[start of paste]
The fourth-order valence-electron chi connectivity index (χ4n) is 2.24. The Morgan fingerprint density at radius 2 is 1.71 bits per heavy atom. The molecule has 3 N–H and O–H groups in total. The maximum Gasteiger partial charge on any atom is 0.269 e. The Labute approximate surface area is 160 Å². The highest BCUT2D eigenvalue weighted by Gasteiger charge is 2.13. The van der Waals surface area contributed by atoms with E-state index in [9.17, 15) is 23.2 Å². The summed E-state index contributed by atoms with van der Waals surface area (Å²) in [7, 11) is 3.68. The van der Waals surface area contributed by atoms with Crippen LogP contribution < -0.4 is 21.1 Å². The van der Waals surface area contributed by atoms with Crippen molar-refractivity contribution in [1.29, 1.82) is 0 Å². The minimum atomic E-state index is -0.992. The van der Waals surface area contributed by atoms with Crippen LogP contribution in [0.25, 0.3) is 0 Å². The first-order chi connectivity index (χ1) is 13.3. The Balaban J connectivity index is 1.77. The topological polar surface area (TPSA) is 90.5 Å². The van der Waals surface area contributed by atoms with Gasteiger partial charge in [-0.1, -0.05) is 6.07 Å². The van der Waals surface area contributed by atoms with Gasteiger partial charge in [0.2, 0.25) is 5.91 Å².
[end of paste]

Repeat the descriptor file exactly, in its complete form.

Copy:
The fourth-order valence-electron chi connectivity index (χ4n) is 2.24. The Morgan fingerprint density at radius 2 is 1.71 bits per heavy atom. The molecule has 3 N–H and O–H groups in total. The maximum Gasteiger partial charge on any atom is 0.269 e. The Labute approximate surface area is 160 Å². The highest BCUT2D eigenvalue weighted by Gasteiger charge is 2.13. The van der Waals surface area contributed by atoms with E-state index in [9.17, 15) is 23.2 Å². The summed E-state index contributed by atoms with van der Waals surface area (Å²) in [7, 11) is 3.68. The van der Waals surface area contributed by atoms with Crippen LogP contribution < -0.4 is 21.1 Å². The van der Waals surface area contributed by atoms with Crippen molar-refractivity contribution in [1.29, 1.82) is 0 Å². The minimum atomic E-state index is -0.992. The van der Waals surface area contributed by atoms with Crippen LogP contribution in [0.25, 0.3) is 0 Å². The first-order chi connectivity index (χ1) is 13.3. The Balaban J connectivity index is 1.77. The topological polar surface area (TPSA) is 90.5 Å². The van der Waals surface area contributed by atoms with Gasteiger partial charge in [-0.1, -0.05) is 6.07 Å². The van der Waals surface area contributed by atoms with Gasteiger partial charge in [0.2, 0.25) is 5.91 Å².